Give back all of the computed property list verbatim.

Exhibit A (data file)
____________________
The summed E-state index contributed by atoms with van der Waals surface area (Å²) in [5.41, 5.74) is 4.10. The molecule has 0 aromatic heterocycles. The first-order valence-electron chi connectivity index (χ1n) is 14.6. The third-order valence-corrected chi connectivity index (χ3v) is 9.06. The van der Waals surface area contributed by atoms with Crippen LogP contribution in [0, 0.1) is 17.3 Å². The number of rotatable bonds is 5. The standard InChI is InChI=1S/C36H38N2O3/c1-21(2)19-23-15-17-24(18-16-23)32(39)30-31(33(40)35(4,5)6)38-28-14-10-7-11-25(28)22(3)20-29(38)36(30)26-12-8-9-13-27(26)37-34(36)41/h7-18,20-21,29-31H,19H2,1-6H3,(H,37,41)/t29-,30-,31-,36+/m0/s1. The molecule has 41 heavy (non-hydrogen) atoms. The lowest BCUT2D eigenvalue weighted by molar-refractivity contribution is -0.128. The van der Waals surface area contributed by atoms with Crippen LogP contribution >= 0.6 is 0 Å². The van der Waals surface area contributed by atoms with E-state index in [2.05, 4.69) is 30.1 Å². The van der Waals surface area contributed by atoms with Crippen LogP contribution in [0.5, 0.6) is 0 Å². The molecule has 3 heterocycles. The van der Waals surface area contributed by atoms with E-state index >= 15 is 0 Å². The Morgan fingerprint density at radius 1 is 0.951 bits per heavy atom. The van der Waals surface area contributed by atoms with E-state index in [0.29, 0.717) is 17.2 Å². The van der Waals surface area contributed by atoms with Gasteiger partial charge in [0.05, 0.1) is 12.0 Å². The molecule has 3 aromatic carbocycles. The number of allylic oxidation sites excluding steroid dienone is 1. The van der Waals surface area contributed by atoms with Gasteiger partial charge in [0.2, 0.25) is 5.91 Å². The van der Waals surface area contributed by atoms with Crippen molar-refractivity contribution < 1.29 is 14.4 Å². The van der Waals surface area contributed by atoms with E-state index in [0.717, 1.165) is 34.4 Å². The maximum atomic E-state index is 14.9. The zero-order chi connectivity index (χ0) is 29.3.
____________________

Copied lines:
The summed E-state index contributed by atoms with van der Waals surface area (Å²) in [5.41, 5.74) is 4.10. The molecule has 0 aromatic heterocycles. The first-order valence-electron chi connectivity index (χ1n) is 14.6. The third-order valence-corrected chi connectivity index (χ3v) is 9.06. The van der Waals surface area contributed by atoms with Crippen LogP contribution in [0, 0.1) is 17.3 Å². The number of rotatable bonds is 5. The standard InChI is InChI=1S/C36H38N2O3/c1-21(2)19-23-15-17-24(18-16-23)32(39)30-31(33(40)35(4,5)6)38-28-14-10-7-11-25(28)22(3)20-29(38)36(30)26-12-8-9-13-27(26)37-34(36)41/h7-18,20-21,29-31H,19H2,1-6H3,(H,37,41)/t29-,30-,31-,36+/m0/s1. The molecule has 41 heavy (non-hydrogen) atoms. The lowest BCUT2D eigenvalue weighted by molar-refractivity contribution is -0.128. The van der Waals surface area contributed by atoms with Crippen LogP contribution >= 0.6 is 0 Å². The van der Waals surface area contributed by atoms with E-state index in [2.05, 4.69) is 30.1 Å². The van der Waals surface area contributed by atoms with Crippen LogP contribution in [0.5, 0.6) is 0 Å². The molecule has 3 heterocycles. The van der Waals surface area contributed by atoms with E-state index >= 15 is 0 Å². The Morgan fingerprint density at radius 1 is 0.951 bits per heavy atom. The van der Waals surface area contributed by atoms with E-state index in [0.29, 0.717) is 17.2 Å². The van der Waals surface area contributed by atoms with Gasteiger partial charge in [0.05, 0.1) is 12.0 Å². The molecule has 3 aromatic carbocycles. The number of allylic oxidation sites excluding steroid dienone is 1. The van der Waals surface area contributed by atoms with Gasteiger partial charge in [0.2, 0.25) is 5.91 Å². The van der Waals surface area contributed by atoms with Crippen molar-refractivity contribution < 1.29 is 14.4 Å². The van der Waals surface area contributed by atoms with E-state index in [0.717, 1.165) is 34.4 Å². The maximum atomic E-state index is 14.9. The zero-order chi connectivity index (χ0) is 29.3.